Female Empowerment Selling Insecurity?

Some companies are specifically focusing on women empowerment campaigns because the statistics show that they are highly effective. An article suggests that companies like Dove and Always that focus on female products receive rewards and applause for their campaigns. Others are now criticizing them, stating that they are displaying women’s insecurities.

With campaigns like these growing it is starting to become a trend. Studies have even found that it has become a bandwagon where people are hopping on board because it supports consumers same beliefs.

Inside Women Empowerment

“If She’s Crying, She’s Buying” a poster on the wall that refers to a sensitive note on women. The hype is increasing with whether brands like Dove are actually supporting women or using women to increase the popularity of their brand by┬ádisplaying their flaws.

Do you think brands like this actually care about their consumers or are they just looking for the next big idea to get their consumers to buy?

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2 Responses to Female Empowerment Selling Insecurity?

  1. Erin Mondt says:

    I think the advertisement industry has made it really hard for young women to feel confident in their own skin. We are constantly compared to models on T.V., women in magazines and that perfect face we see on a billboard. It is especially easy for young teen girls to feel insecure and discouraged when they look in the mirror, and I think Dove and Always were the first major companies to highlight our imperfections in a positive way. I do think that these brands truly care about their consumers, because they are doing their best to connect with them by making them feel more beautiful. However, I do see that there is definitely a very strategic approach behind these campaigns, because at the end of the day they are trying to sell their product. These campaigns have done a great job at highlighting gender equality and showing that beauty is what’s on the inside, not just the outside. I think they are very positive campaigns overall, and are sending great messages to young women who face different challenges each and everyday around the world.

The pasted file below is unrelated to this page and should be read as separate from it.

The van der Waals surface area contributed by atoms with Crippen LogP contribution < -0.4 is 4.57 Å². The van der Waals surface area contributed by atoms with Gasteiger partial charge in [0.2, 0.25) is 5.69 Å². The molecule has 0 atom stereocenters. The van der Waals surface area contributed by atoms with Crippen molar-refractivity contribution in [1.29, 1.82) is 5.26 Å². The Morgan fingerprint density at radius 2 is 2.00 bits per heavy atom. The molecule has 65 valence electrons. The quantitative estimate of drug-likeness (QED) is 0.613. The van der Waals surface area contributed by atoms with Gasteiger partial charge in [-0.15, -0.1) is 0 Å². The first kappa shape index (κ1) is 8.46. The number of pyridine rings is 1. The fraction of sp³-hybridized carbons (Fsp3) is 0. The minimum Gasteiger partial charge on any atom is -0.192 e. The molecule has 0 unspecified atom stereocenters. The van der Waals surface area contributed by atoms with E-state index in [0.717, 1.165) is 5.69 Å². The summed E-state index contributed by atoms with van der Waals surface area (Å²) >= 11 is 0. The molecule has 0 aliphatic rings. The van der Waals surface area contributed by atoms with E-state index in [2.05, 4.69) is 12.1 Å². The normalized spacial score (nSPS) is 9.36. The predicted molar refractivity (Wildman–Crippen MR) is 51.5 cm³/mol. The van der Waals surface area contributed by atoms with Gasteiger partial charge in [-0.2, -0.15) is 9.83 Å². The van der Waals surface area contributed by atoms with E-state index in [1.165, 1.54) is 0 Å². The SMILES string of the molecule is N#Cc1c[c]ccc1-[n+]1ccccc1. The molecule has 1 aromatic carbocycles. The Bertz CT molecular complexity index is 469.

2. Breanna Johnson says:

    Brands are not exploiting women’s insecurities by marketing to them in this way. They have just done their research and found a better way of communicating to women. When the idea first got started, with brands like Dove making it popular, it was highly effective and other organizations started taking notice. Now, however, it has become a bandwagon trend with organizations using the same tactics to communicate with women and it’s getting a little sloppy. While in the beginning it was very specialized, with companies researching their clientele and finding a message that best suited them, it has now become a generic message that everyone is using because it worked for certain brands. They are just repeating what others are saying and hoping for the same response. I think this form of advertisement can advance with more research to see if the audience’s way of thinking has changed and if they respond the same way to this form of advertisement and communication as they did before.

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